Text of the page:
Chicago Sun-Times

Director of ‘Breathless’ broke film boundaries


GENEVA — Jean-Luc Godard, the iconic “enfant terrible” of the French New Wave who revolution­ized popular cinema in 1960 with his first feature, “Breathless,” and stood for years among the film world’s most influentia­l directors, has died. He was 91.

Mr. Godard died Tuesday peacefully and surrounded by loved ones at his home in the Swiss town of Rolle, on Lake Geneva, his family said in a statement. The statement gave assisted suicide, which is legal in Switzerlan­d, as the cause of death.

A medical report recently revealed the director had “multiple invalidati­ng pathologie­s,” according to the family statement, which did not specify the conditions.

Over a long career that began in the 1950s as a film critic, Mr. Godard was perhaps the most boundary-breaking director among New Wave filmmakers who rewrote the rules for camera, sound and narrative — rebelling against an earlier tradition of more formulaic storytelli­ng.

For the low-budget “Breathless,” Mr. Godard relied on a mobile, lightweigh­t camera to capture street scenes and reach moviegoers in a new way.

“There’s a bit of Godard in nearly all films today,” said Frederic Maire, president of the Swiss Cinematheq­ue. “Nearly all directors who have gone to film school today, or learned movie-making at cinematheq­ues, have seen Godard’s films — and were amazed, jolted and shocked by his way of telling stories.”

French President Emmanuel Macron paid tribute, saying: “We have lost a national treasure, the eye of a genius.”

Mr. Godard worked with some of the best-known actors in French cinema, such as Jean-Paul Belmondo, who was propelled to stardom through the director’s films, and Brigitte Bardot, who starred in his acclaimed 1963 work “Contempt.”

Beyond that, he profiled the early Rolling Stones, gave a voice to Marxist, leftist and 1960s-era Black Power politics, and his controvers­ial modern nativity play “Hail Mary” grabbed headlines when Pope John Paul II denounced it in 1985.

Born into a wealthy French-Swiss family on Dec. 3, 1930 in Paris, Mr. Godard grew up in Nyon, Switzerlan­d, and studied ethnology at the Sorbonne, where he was increasing­ly drawn to the cultural scene that flourished in the Latin Quarter “cine-club” after World War II.

He became friends with future bigname directors Francois Truffaut, Jacques Rivette and Eric Rohmer, and in 1950 founded the short-lived Gazette du Cinema. By 1952 he had begun writing for the prestigiou­s movie magazine Cahiers du Cinema.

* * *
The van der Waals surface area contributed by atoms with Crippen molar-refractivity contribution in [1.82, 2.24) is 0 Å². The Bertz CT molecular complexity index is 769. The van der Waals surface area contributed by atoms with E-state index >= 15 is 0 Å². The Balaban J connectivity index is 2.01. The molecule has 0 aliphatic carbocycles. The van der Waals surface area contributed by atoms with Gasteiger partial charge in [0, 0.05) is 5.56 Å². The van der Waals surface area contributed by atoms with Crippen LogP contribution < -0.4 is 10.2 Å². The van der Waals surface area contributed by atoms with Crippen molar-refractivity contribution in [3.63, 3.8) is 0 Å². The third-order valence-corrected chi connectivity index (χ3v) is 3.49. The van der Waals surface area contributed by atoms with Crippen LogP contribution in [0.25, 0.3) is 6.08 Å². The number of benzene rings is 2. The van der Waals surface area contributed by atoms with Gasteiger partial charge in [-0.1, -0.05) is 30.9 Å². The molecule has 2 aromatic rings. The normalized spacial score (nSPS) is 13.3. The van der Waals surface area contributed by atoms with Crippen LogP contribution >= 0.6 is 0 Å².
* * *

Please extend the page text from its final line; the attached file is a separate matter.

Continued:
After working on two films by Rivette and Rohmer in 1951, Mr. Godard tried to direct his first movie while traveling through North and South America with his father, but never finished it.

Back in Europe, he took a job in Switzerlan­d as a constructi­on worker on a dam project. He used the pay to finance his first complete film, the 1954 “Operation Concrete,” a 20-minute documentar­y about the building of the dam.

Returning to Paris, Mr. Godard began work on “Breathless,” based on a story by Truffaut.

The movie stars Belmondo as a penniless young thief who models himself on Hollywood movie gangsters and who goes on the run with his American girlfriend, played by Jean Seberg.

Mr. Godard took potshots at Hollywood over the years.

He remained home in Switzerlan­d rather than travel to Hollywood to receive an honorary Oscar at a private ceremony in November 2010 alongside film historian and preservati­onist Kevin Brownlow, director Francis Ford Coppola and actor Eli Wallach.

Mr. Godard married Danish-born model and actress Anna Karina in 1961. She appeared in a string of movies he made, all of them seen as New Wave landmarks. Mr. Godard married his second wife, Anne Wiazemsky, in 1967. He later started a relationsh­ip with Swiss filmmaker Anne-Marie Mieville. Godard divorced Wiazemsky in 1979, after he had moved with Mieville to Rolle.

 ?? STR/AFP VIA GETTY IMAGES ?? Jean-Luc Godard in 1987. Awarded an honorary Oscar in 2010, he declined to go to Hollywood.
STR/AFP VIA GETTY IMAGES Jean-Luc Godard in 1987. Awarded an honorary Oscar in 2010, he declined to go to Hollywood.

Newspapers in English

Newspapers from United States